Caravans at Nitzan site
Photo: Haim Hornstien

Evacuees say 'living in captivity'

Temporary site housing Gush Katif evacuees at Nitzan appears to embody report slamming government for their state, with crowded living conditions, substandard caravans, and dim prospects for permanent homes abiding

"The life I live is not the life I planned. It’s a type of captivity," a Gush Katif evacuee told reporters Tuesday at his place of residence in Nitzan, a caravan site housing 600 families.


Aharon Farjun was once a farmer but since the evacuation has been working as a driving instructor. He spoke after a committee established to evaluate the condition of the Gush Katif evacuees published its findings, which include many mistakes by the State.


The caravan site at Nitzan appears to embody many of the failures listed by the committee, headed by retired Judge Eliyahu Matza.


The committee warned that "an undesirable perpetuation of the site at Nitzan may come about", and recommended that the temporary habitations be taken down by the end of the year, but for the evacuees residing there these words offer little consolation.


The State is currently constructing permanent homes at Nitzan, but only 150 families have won a lottery allowing them to live there. In addition, they say bureaucracy and legal battles are causing heavy delays in its completion.


The committee also found that many of the evacuees are unemployed and lack the funds to pay the expenses that come with owning their own home.


Despite the Matza committee's  ruling in their favor, Chairman of the Gush Katif Settlers' Committee Doron Ben Shlomi said the evacuees "have no joy today".


Ben Shlomi told a press conference with several right-wing Knesset members that the communities and evacuees have been paying the price of the Gaza pullout for the past five years. "Nevertheless, we feel we have reached the beginning or the end of a certain chapter," he said.


The chairman said no report could relieve their pain, but that at least it had proved them right. "The committee determined that the failure and the responsibility rest with the state. The compensation by the government of Israel was stingy," he added.


The Matza committee said Tuesday it had found much to be desired in the temporary sites housing evacuees, with Nitzan being the largest of these. It said insufficient planning had gone into their construction, which led to a timeframe of just five months in which to prepare the sites.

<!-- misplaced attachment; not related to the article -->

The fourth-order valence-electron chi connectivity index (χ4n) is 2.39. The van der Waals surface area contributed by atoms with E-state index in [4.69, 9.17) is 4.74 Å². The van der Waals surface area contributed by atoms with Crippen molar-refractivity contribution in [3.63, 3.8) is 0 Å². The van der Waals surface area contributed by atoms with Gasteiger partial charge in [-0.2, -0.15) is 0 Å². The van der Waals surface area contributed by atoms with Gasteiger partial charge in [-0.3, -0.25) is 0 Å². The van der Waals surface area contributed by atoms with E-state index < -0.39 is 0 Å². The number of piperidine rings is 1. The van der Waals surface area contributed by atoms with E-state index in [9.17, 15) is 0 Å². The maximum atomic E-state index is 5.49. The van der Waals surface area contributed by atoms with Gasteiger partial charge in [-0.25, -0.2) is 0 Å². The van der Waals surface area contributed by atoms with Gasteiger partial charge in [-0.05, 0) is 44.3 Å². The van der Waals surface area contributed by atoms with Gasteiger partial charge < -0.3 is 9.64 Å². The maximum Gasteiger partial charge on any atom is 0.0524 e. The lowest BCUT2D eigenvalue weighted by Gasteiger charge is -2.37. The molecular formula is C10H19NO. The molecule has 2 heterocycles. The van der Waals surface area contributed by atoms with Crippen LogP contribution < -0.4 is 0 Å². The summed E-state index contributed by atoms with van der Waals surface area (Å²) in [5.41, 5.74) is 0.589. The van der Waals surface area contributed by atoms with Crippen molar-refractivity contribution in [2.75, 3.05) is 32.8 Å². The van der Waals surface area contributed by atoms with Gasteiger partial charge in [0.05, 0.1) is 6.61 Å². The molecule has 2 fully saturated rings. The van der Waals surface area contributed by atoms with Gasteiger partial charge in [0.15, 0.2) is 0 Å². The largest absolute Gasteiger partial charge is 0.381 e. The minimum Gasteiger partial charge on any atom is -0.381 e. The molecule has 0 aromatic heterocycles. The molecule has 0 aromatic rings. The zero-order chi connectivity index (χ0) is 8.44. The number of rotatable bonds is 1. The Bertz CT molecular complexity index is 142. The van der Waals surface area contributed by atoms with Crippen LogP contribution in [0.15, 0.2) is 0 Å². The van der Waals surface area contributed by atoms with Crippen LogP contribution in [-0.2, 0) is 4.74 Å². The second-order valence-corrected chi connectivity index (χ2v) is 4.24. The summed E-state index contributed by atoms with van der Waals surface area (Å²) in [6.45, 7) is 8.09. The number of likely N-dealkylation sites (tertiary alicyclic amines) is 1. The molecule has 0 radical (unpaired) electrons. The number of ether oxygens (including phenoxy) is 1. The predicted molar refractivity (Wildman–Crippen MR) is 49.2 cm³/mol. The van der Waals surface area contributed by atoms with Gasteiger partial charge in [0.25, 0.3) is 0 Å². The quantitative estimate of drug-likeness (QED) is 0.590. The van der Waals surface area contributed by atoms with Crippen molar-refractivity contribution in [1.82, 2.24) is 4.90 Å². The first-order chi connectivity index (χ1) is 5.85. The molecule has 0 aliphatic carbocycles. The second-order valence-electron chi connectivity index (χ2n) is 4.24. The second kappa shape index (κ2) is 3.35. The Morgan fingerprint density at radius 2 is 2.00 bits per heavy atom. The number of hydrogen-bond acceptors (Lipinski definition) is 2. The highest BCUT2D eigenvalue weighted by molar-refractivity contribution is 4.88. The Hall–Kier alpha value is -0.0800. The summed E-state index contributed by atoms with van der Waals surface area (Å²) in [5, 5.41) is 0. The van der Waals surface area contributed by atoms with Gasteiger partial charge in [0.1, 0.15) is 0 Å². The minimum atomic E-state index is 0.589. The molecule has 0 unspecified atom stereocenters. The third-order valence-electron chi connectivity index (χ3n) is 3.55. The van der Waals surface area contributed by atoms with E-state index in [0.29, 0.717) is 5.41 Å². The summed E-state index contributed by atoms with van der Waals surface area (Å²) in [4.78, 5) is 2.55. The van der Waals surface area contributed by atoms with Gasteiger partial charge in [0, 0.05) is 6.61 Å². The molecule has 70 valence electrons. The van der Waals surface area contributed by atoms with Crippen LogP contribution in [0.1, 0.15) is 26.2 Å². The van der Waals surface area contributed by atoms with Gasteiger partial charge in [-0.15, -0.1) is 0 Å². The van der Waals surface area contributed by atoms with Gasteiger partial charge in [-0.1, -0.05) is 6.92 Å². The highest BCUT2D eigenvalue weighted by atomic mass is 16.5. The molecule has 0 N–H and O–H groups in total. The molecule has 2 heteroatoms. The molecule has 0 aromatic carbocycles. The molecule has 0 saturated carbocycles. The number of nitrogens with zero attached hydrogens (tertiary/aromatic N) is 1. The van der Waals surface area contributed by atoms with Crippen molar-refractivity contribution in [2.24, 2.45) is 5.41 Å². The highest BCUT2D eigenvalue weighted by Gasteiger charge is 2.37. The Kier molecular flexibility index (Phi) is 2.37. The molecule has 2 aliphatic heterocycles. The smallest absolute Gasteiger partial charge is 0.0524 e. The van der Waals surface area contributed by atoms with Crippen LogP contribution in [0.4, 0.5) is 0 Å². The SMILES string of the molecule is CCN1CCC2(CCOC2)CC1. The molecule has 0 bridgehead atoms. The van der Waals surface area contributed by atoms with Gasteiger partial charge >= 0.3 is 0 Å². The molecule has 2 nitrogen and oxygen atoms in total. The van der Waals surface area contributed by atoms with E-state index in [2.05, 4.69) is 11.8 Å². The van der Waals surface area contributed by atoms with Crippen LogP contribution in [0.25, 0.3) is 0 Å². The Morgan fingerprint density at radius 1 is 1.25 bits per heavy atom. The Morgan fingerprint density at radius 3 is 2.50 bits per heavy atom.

"The limited timeframe had an effect on the price of the sites' establishment as well as the quality of the structures and the conditions of the contrasts signed with the hosting towns," the committee said in its report.


Indeed, thousands of complaints have been filed on the quality of the caravans in the three years since the Gush Katif evacuation. They lack insulation, which leads to expensive electricity bills, as well as fire extinguishing equipment. A number of electricity poles have also collapsed at the various temporary sites.


Illegal construction leads to crowded conditions

The committee also claimed the State's schedule of finding permanent residences for all of the evacuees within two years had been unrealistic from the beginning, yet this was what the government had prepared for.


This resulted in the prolonging of contracts and rent benefits, and occasionally even moving evacuees to other temporary sites, the committee said.


The Matza committee also found failures in controlling illegal construction at the sites. The committee's reports said natural developments at the temporary sites – including children who join their parents and necessary commercial structures added to the communities – had led to extremely crowded and unsafe living conditions.


Nitzan was deemed especially problematic by the committee because it houses a group of families living in dire financial need. Therefore the report urges the government to increase labor on permanent homes meant for those belonging to the group.


However the committee also recognized that the evacuees had been less than cooperative with the authorities, having exaggerated demands and avoided any independent action in helping themselves.


"Dozens of families residing in Nitzan lack mental energy, effective leadership, motivation, and the tools to arrive at the goal of owning their own home," the report says. "There is real concern that the sites will become, with the passing of days, slums and maybe even areas of abnormal behavior."


The report also gives the government a deadline for completing the relocation of evacuees to permanent residential buildings, at least in most of the communities, for the end of 2011. It also demands the government set a rigid timetable for the completion of tasks by all relevant parties within a period of three months at the most.


Shmulik Grossman contributed to this report


פרסום ראשון: 06.15.10, 17:29
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